En español | Caregiving for my loved ones has been the most important role of my life and one I will never regret. Over more than a decade, I cared for my wonderful family — both of my parents, Dad's service dog and my sister. While I fully chose to do this and it brought me much joy, it did not come without costs and sacrifices. In fact, like millions of other family caregivers, I did what I felt was the right thing by my family, and it led me to financial devastation.
Growing caregiving expenses
Mom had a stroke when she was just 63, and 20 years later, Dad developed Alzheimer's disease. My parents had done retirement and estate planning; they thought they were prepared. They had a solid $5,000-per-month income with Dad's pension and Social Security for both of them. But by the time I got involved in their finances, when they were in their early 80s, they had a considerable mortgage on their house and had depleted most of their savings and investments. When Dad stopped driving, they and Dad's service dog moved to a nearby continuing-care retirement community in independent living. Fees were approximately $4,000 a month and included meals, but personal-care services, such as help with bathing, medication reminders and an escort to dinner or activities, were extra. Their long-term care insurance helped, and I started picking up the expenses their budget wouldn't cover.
I quit my full-time job and became a consultant, in order to have flexibility while caregiving. But I lost benefits and had higher expenses. I moved from Virginia to their house in Arizona so I could manage their care and started covering their mortgage payments while still renting an office/lodging in Virginia, where I traveled to each month for work. My savings were depleted fairly quickly.
Rise in care needs
Three years later, both of my parents needed 24-hour care and moved back into the house with me. I sold their farm in another state to lower their expenses. I had to work during the day, and I also traveled frequently for my job, so I hired live-in caregivers, and I took care of my parents in the evenings and on weekends. I could no longer work from home with both parents, caregivers and therapists coming in and out, so I rented an office.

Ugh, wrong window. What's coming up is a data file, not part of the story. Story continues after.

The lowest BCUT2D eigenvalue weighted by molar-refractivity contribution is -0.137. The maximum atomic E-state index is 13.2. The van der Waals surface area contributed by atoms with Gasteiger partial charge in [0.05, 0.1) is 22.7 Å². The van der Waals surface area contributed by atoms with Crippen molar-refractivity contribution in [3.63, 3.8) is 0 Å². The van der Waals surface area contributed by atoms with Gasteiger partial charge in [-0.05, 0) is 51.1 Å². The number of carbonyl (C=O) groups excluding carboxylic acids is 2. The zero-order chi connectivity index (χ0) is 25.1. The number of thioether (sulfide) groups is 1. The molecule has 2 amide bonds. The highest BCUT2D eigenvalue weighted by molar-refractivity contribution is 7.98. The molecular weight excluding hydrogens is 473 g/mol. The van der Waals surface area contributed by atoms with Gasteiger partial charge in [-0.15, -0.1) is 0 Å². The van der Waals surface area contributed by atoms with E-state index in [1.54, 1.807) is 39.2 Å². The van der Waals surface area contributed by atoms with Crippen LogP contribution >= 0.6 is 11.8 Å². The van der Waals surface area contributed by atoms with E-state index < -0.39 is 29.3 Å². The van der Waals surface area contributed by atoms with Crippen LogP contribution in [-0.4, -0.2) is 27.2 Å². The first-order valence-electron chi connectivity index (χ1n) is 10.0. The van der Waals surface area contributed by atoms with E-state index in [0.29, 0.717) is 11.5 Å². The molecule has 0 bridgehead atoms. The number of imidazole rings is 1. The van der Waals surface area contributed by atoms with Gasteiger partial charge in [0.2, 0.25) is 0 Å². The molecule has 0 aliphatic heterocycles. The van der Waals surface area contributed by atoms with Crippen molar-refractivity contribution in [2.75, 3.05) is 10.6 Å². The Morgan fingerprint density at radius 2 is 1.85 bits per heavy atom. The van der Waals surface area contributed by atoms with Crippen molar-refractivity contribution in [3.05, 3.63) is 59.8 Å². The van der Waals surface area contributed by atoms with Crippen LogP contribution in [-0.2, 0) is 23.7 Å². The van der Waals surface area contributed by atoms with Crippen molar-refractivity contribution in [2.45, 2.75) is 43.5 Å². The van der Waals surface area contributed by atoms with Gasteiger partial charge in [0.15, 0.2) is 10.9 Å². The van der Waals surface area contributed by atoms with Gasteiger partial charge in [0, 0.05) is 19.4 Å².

Devastatingly, Mom suddenly passed on a year later, at age 87. I had also had a caregiving role with my oldest sister, who passed on a year after my Mom, at age 62, compounding our deep grief. As executor of her estate, I wound up spending thousands of unreimbursed dollars.
Reduction in income
Dad's dementia took a sharp downturn. His needs increased, but my sisters and I were determined to lovingly care for him at home. Without Mom's long-term care insurance and Social Security, his care budget went down about $3,000 a month. Eventually, I got Veterans Aid and Attendance benefits for him, which helped replace about two-thirds of that. Still, even with $8,000 a month coming in through his pension, Social Security, LTC insurance and VA benefits, a big monthly shortfall arose.
In the last years of Dad's life, his medical expenses alone were over $10,000 a month, including more than $90,000 per year just for paid caregivers. I was also providing 60 to 80 hours of unpaid care each week unless I was out of town on business. I paid for almost everything else — the house, food, clothing, incontinence supplies, his service dog's costly medical care, and other things that enhanced Dad's life and made it easier to care for him. We took a home equity line of credit to consolidate some debt and remodel the bathroom to be safer for him.
Drowning in debt
My sisters and I all made personal and financial sacrifices, but, like many other primary caregivers, I carried the bulk of the financial burden. As needed, I had been using my credit cards for expenses that exceeded my income, which I stopped doing eventually, but the debt grew with interest. I was desperately trying to reduce it, but when rising monthly expenses necessitated paying the minimum balance on credit cards (which I knew was never a good idea, but I had no choice), the debt exploded rapidly. The interest rates and balances soared for cards that I hadn't even used in many years.